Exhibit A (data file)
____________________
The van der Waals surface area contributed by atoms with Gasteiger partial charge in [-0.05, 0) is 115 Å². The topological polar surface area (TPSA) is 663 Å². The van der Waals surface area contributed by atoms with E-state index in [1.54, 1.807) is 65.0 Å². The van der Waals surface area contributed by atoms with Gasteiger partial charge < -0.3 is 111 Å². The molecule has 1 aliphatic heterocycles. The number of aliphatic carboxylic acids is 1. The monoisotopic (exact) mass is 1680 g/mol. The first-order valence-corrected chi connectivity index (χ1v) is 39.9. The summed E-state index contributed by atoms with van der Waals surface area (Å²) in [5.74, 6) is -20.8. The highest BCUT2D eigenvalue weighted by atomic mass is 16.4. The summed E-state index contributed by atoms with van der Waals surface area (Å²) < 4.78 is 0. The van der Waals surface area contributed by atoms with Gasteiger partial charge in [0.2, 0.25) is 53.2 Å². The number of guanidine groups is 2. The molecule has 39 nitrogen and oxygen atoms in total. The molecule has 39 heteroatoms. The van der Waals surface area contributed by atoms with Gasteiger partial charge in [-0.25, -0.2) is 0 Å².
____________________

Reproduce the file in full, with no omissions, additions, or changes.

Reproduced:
The van der Waals surface area contributed by atoms with Gasteiger partial charge in [-0.05, 0) is 115 Å². The topological polar surface area (TPSA) is 663 Å². The van der Waals surface area contributed by atoms with E-state index in [1.54, 1.807) is 65.0 Å². The van der Waals surface area contributed by atoms with Gasteiger partial charge < -0.3 is 111 Å². The molecule has 1 aliphatic heterocycles. The number of aliphatic carboxylic acids is 1. The monoisotopic (exact) mass is 1680 g/mol. The first-order valence-corrected chi connectivity index (χ1v) is 39.9. The summed E-state index contributed by atoms with van der Waals surface area (Å²) in [5.74, 6) is -20.8. The highest BCUT2D eigenvalue weighted by atomic mass is 16.4. The summed E-state index contributed by atoms with van der Waals surface area (Å²) < 4.78 is 0. The van der Waals surface area contributed by atoms with Gasteiger partial charge in [0.2, 0.25) is 53.2 Å². The number of guanidine groups is 2. The molecule has 39 nitrogen and oxygen atoms in total. The molecule has 39 heteroatoms. The van der Waals surface area contributed by atoms with Gasteiger partial charge in [-0.25, -0.2) is 0 Å².